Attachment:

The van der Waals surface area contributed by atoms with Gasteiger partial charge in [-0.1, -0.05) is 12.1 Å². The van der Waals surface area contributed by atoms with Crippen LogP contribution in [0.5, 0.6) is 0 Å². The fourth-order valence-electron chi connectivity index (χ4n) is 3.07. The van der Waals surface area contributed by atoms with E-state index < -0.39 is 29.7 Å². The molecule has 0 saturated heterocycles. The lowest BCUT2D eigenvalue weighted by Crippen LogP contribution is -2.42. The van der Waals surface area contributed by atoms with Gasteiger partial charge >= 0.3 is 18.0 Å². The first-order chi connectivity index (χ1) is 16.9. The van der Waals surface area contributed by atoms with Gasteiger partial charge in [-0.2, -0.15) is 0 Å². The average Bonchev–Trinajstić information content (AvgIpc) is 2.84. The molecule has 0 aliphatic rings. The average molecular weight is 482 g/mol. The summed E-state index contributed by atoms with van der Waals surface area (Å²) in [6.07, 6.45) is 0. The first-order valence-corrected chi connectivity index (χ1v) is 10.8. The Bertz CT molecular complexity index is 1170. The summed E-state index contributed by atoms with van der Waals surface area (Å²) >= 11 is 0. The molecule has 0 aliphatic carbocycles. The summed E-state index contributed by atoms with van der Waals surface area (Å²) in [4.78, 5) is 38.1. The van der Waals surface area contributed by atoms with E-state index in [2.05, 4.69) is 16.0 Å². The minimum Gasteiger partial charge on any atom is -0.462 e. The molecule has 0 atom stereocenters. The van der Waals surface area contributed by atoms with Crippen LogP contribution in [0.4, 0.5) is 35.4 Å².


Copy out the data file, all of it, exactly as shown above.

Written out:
The van der Waals surface area contributed by atoms with Gasteiger partial charge in [-0.1, -0.05) is 12.1 Å². The van der Waals surface area contributed by atoms with Crippen LogP contribution in [0.5, 0.6) is 0 Å². The fourth-order valence-electron chi connectivity index (χ4n) is 3.07. The van der Waals surface area contributed by atoms with E-state index < -0.39 is 29.7 Å². The molecule has 0 saturated heterocycles. The lowest BCUT2D eigenvalue weighted by Crippen LogP contribution is -2.42. The van der Waals surface area contributed by atoms with Gasteiger partial charge >= 0.3 is 18.0 Å². The first-order chi connectivity index (χ1) is 16.9. The van der Waals surface area contributed by atoms with Gasteiger partial charge in [-0.2, -0.15) is 0 Å². The average Bonchev–Trinajstić information content (AvgIpc) is 2.84. The molecule has 0 aliphatic rings. The average molecular weight is 482 g/mol. The summed E-state index contributed by atoms with van der Waals surface area (Å²) in [6.07, 6.45) is 0. The first-order valence-corrected chi connectivity index (χ1v) is 10.8. The Bertz CT molecular complexity index is 1170. The summed E-state index contributed by atoms with van der Waals surface area (Å²) >= 11 is 0. The molecule has 0 aliphatic carbocycles. The summed E-state index contributed by atoms with van der Waals surface area (Å²) in [4.78, 5) is 38.1. The van der Waals surface area contributed by atoms with E-state index in [2.05, 4.69) is 16.0 Å². The minimum Gasteiger partial charge on any atom is -0.462 e. The molecule has 0 atom stereocenters. The van der Waals surface area contributed by atoms with Crippen LogP contribution in [0.4, 0.5) is 35.4 Å².